The SAC Bee is reporting:
El Niño? Yes. Gully-washing winter? Well, maybe — Meteorologists are seeing a connection to the big rains and floods in Texas. . .
The El Niño is getting stronger. NOAA is predicting a super El Niño, which could result in the development of an atmospheric river, often referred to newspapers and on TV as the Pineapple Express. This a general term for such narrow corridors of enhanced water vapor transport at mid-latitudes around the world.
These atmospheric rivers are often created by the Madden-Julian oscillation, an equatorial rainfall pattern which feeds its moisture into this jet stream pattern. These conditions are often present during a strong El Niño episode.
In the winter of 1861-62, an El Niño winter, an atmospheric river of moisture battered the West Coast for 45 days, flooding the Sacramento Valley. The historic details can be found HERE: HistorianNS5-4
Bottom line? We could go from drought to flooding and then right back to a drought again. The question is will be be prepared for a flood, given all the attention leaders are focusing on dealing with the drought?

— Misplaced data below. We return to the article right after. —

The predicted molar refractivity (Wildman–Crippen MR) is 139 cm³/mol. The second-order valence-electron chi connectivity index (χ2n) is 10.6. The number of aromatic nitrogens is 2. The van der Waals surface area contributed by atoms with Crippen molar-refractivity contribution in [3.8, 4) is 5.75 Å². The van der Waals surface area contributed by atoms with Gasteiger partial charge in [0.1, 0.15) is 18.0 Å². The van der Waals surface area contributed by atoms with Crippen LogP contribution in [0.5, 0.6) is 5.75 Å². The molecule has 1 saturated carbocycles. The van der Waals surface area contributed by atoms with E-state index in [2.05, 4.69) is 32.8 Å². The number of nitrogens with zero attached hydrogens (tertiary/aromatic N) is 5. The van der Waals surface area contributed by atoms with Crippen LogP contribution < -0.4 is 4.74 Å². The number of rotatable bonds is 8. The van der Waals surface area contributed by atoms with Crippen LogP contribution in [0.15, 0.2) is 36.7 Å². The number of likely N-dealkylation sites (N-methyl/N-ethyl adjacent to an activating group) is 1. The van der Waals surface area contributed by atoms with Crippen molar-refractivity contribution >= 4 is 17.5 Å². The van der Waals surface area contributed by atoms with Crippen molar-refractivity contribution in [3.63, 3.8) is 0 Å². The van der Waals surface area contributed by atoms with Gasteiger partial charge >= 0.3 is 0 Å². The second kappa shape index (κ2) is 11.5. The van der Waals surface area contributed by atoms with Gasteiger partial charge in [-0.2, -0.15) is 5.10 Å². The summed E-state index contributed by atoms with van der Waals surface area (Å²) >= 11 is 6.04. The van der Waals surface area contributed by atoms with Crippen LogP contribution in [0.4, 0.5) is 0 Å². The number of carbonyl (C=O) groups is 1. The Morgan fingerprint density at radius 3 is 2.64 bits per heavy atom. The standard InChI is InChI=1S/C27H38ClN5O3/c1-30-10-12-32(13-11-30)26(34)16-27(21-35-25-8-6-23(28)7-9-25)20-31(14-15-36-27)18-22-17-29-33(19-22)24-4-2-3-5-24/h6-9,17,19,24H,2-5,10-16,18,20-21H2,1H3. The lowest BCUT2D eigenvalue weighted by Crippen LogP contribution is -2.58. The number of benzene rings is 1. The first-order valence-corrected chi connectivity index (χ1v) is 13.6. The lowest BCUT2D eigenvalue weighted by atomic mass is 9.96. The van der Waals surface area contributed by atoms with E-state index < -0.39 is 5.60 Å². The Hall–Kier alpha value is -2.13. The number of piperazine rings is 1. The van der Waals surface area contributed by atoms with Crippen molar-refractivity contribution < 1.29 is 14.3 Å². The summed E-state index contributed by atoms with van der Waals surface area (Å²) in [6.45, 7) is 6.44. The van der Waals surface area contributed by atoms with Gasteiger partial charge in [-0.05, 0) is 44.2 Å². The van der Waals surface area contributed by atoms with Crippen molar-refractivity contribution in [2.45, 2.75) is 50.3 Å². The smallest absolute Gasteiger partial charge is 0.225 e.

Update: Drought followed the flood according the Historian:
The “Farmer’s” prediction of next year’s crops increasing was premature, for one of California’s worst droughts set in. “It began in the fall of 1862 and lasted to the winter of 1864-1865.”73 Crops failed and cattle now died of star· vation instead of drowning. The amount of rainfall in the valley for 1862 to 1864 was as follows: For the season of 1862-1863, the rainfall was 11.6 inches, and in 1863-1864, it was 7.8 inches. The seriousness of the drought is demonstrated by comparing the average seasonal rainfall of approximately twenty inches to these figures.